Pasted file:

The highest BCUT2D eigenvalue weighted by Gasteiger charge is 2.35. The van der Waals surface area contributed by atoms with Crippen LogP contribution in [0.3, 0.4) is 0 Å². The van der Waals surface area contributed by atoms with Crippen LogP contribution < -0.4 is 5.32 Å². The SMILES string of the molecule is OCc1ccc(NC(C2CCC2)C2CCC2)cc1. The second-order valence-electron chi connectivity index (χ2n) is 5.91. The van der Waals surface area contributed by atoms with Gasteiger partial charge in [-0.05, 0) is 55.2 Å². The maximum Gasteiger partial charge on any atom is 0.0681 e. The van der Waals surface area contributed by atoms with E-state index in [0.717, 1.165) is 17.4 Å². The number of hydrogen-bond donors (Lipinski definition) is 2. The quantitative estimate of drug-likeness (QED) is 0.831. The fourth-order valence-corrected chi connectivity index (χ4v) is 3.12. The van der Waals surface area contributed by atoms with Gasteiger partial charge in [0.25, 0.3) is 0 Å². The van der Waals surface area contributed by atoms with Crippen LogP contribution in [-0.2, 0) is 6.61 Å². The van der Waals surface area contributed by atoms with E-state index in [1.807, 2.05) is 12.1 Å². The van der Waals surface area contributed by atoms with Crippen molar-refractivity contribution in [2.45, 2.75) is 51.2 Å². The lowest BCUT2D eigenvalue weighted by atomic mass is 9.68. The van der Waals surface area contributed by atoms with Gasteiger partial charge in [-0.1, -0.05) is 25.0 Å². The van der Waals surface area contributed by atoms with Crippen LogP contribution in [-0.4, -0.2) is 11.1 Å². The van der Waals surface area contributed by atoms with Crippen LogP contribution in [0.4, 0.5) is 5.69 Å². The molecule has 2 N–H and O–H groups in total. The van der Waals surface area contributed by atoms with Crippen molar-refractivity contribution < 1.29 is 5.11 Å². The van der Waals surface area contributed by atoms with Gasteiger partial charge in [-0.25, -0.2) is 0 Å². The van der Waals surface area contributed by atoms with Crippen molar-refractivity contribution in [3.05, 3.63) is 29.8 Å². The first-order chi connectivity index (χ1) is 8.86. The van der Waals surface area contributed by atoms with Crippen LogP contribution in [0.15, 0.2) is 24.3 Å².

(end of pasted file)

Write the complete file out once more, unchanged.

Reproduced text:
The highest BCUT2D eigenvalue weighted by Gasteiger charge is 2.35. The van der Waals surface area contributed by atoms with Crippen LogP contribution in [0.3, 0.4) is 0 Å². The van der Waals surface area contributed by atoms with Crippen LogP contribution < -0.4 is 5.32 Å². The SMILES string of the molecule is OCc1ccc(NC(C2CCC2)C2CCC2)cc1. The second-order valence-electron chi connectivity index (χ2n) is 5.91. The van der Waals surface area contributed by atoms with Gasteiger partial charge in [-0.05, 0) is 55.2 Å². The maximum Gasteiger partial charge on any atom is 0.0681 e. The van der Waals surface area contributed by atoms with E-state index in [0.717, 1.165) is 17.4 Å². The number of hydrogen-bond donors (Lipinski definition) is 2. The quantitative estimate of drug-likeness (QED) is 0.831. The fourth-order valence-corrected chi connectivity index (χ4v) is 3.12. The van der Waals surface area contributed by atoms with Gasteiger partial charge in [0.25, 0.3) is 0 Å². The van der Waals surface area contributed by atoms with Crippen LogP contribution in [-0.2, 0) is 6.61 Å². The van der Waals surface area contributed by atoms with E-state index in [1.807, 2.05) is 12.1 Å². The van der Waals surface area contributed by atoms with Crippen molar-refractivity contribution in [2.45, 2.75) is 51.2 Å². The lowest BCUT2D eigenvalue weighted by atomic mass is 9.68. The van der Waals surface area contributed by atoms with Gasteiger partial charge in [-0.1, -0.05) is 25.0 Å². The van der Waals surface area contributed by atoms with Crippen LogP contribution in [-0.4, -0.2) is 11.1 Å². The van der Waals surface area contributed by atoms with Crippen LogP contribution in [0.4, 0.5) is 5.69 Å². The molecule has 2 N–H and O–H groups in total. The van der Waals surface area contributed by atoms with Crippen molar-refractivity contribution < 1.29 is 5.11 Å². The van der Waals surface area contributed by atoms with Gasteiger partial charge in [-0.25, -0.2) is 0 Å². The van der Waals surface area contributed by atoms with Crippen molar-refractivity contribution in [3.05, 3.63) is 29.8 Å². The first-order chi connectivity index (χ1) is 8.86. The van der Waals surface area contributed by atoms with Crippen LogP contribution in [0.15, 0.2) is 24.3 Å².